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The Oxford History of the British Empire is a major new assessment of the Empire in the light of recent scholarship and the progressive opening of historical records. From the founding of colonies in North America and the West Indies in the seventeenth century to the reversion of Hong Kong to China at the end of the twentieth, British imperialism was a catalyst for far-reaching change. The Oxford History of the British Empire as a comprehensive study allows us to understand the end of Empire in relation to its beginnings, the meaning of British imperialism for the ruled as well as the rulers, and the significance of the British Empire as a theme in world history. Volume IV considers many aspects of the 'imperial experience' in the final years of the British Empire, culminating in the mid-century's rapid processes of decolonization. It seeks to understand the men who managed the empire, their priorities and vision, and the mechanisms of control and connection which held the empire together. There are chapters on imperial centres, on the geographical 'periphery' of empire, and on all its connecting mechanisms, including institutions and the flow of people, money, goods, and services. The volume also explores the experience of 'imperial subjects' - in terms of culture, politics, and economics; an experience which culminated in the growth of vibrant, often new, national identities and movements and, ultimately, new nation-states. It concludes with the processes of decolonization which reshaped the political map of the late twentieth-century world.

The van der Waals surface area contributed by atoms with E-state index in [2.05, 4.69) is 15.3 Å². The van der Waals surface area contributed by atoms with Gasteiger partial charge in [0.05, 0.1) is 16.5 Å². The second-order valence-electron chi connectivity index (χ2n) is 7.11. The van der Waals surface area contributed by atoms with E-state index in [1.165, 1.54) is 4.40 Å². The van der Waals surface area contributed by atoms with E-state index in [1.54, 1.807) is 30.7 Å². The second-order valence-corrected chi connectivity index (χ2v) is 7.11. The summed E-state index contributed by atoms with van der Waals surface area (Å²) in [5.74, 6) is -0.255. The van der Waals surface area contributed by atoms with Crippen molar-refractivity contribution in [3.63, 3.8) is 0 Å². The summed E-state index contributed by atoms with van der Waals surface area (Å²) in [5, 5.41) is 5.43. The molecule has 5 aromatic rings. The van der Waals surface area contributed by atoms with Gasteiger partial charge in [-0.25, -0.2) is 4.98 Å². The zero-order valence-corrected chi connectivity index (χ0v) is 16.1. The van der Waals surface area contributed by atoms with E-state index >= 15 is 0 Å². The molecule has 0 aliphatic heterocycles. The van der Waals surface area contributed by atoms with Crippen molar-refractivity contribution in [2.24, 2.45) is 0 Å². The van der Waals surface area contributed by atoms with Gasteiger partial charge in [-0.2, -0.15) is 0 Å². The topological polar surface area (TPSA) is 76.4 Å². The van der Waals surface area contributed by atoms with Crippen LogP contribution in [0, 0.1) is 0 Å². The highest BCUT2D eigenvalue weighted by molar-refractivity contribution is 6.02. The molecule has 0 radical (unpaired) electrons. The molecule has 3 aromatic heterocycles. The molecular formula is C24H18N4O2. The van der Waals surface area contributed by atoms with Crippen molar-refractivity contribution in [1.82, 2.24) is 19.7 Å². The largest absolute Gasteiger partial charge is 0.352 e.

De Scribing Empire

Author: Alan Lawson
Editor: Routledge
ISBN: 1134846053
Size: 16,83 MB
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De-Scribing Empire is a stunning collection of first-class essays. Collectively they examine the formative role of books, writing and textuality in imperial control and the fashioning of colonial world-views. The volume as a whole puts forward strategies for understanding and neutralising that control, and as such is a major contribution to the field. It will be invaluable for students in post-colonialist criticism.